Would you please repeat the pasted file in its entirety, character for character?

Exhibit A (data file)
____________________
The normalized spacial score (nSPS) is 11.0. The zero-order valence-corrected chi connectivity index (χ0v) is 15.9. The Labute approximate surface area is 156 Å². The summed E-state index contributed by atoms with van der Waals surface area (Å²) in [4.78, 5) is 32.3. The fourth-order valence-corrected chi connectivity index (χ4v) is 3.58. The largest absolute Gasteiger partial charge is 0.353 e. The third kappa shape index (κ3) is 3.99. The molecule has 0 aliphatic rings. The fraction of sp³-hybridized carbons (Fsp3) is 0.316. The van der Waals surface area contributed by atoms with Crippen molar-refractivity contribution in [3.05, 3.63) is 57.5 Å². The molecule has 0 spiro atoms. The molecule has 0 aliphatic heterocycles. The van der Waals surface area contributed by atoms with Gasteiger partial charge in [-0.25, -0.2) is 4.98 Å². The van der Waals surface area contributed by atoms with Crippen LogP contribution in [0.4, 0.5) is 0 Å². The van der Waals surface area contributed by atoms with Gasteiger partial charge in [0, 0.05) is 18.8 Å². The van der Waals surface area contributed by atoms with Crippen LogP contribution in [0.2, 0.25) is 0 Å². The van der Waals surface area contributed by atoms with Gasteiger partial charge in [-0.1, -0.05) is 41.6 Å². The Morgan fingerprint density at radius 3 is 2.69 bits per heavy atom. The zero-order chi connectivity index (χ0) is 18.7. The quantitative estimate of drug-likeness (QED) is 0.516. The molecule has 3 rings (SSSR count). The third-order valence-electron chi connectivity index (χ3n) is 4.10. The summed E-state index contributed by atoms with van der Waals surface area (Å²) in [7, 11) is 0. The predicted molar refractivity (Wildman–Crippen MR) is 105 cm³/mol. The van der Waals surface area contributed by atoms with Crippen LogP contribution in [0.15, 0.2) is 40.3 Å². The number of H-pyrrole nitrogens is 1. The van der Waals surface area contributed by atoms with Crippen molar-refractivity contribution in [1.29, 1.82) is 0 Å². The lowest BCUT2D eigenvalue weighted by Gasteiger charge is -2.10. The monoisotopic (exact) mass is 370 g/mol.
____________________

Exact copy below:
The normalized spacial score (nSPS) is 11.0. The zero-order valence-corrected chi connectivity index (χ0v) is 15.9. The Labute approximate surface area is 156 Å². The summed E-state index contributed by atoms with van der Waals surface area (Å²) in [4.78, 5) is 32.3. The fourth-order valence-corrected chi connectivity index (χ4v) is 3.58. The largest absolute Gasteiger partial charge is 0.353 e. The third kappa shape index (κ3) is 3.99. The molecule has 0 aliphatic rings. The fraction of sp³-hybridized carbons (Fsp3) is 0.316. The van der Waals surface area contributed by atoms with Crippen molar-refractivity contribution in [3.05, 3.63) is 57.5 Å². The molecule has 0 spiro atoms. The molecule has 0 aliphatic heterocycles. The van der Waals surface area contributed by atoms with Gasteiger partial charge in [-0.25, -0.2) is 4.98 Å². The van der Waals surface area contributed by atoms with Crippen LogP contribution in [0.4, 0.5) is 0 Å². The van der Waals surface area contributed by atoms with Gasteiger partial charge in [0, 0.05) is 18.8 Å². The van der Waals surface area contributed by atoms with Crippen LogP contribution in [0.2, 0.25) is 0 Å². The van der Waals surface area contributed by atoms with Gasteiger partial charge in [-0.1, -0.05) is 41.6 Å². The Morgan fingerprint density at radius 3 is 2.69 bits per heavy atom. The zero-order chi connectivity index (χ0) is 18.7. The quantitative estimate of drug-likeness (QED) is 0.516. The molecule has 3 rings (SSSR count). The third-order valence-electron chi connectivity index (χ3n) is 4.10. The summed E-state index contributed by atoms with van der Waals surface area (Å²) in [7, 11) is 0. The predicted molar refractivity (Wildman–Crippen MR) is 105 cm³/mol. The van der Waals surface area contributed by atoms with Crippen LogP contribution in [0.15, 0.2) is 40.3 Å². The number of H-pyrrole nitrogens is 1. The van der Waals surface area contributed by atoms with Crippen molar-refractivity contribution in [1.29, 1.82) is 0 Å². The lowest BCUT2D eigenvalue weighted by Gasteiger charge is -2.10. The monoisotopic (exact) mass is 370 g/mol.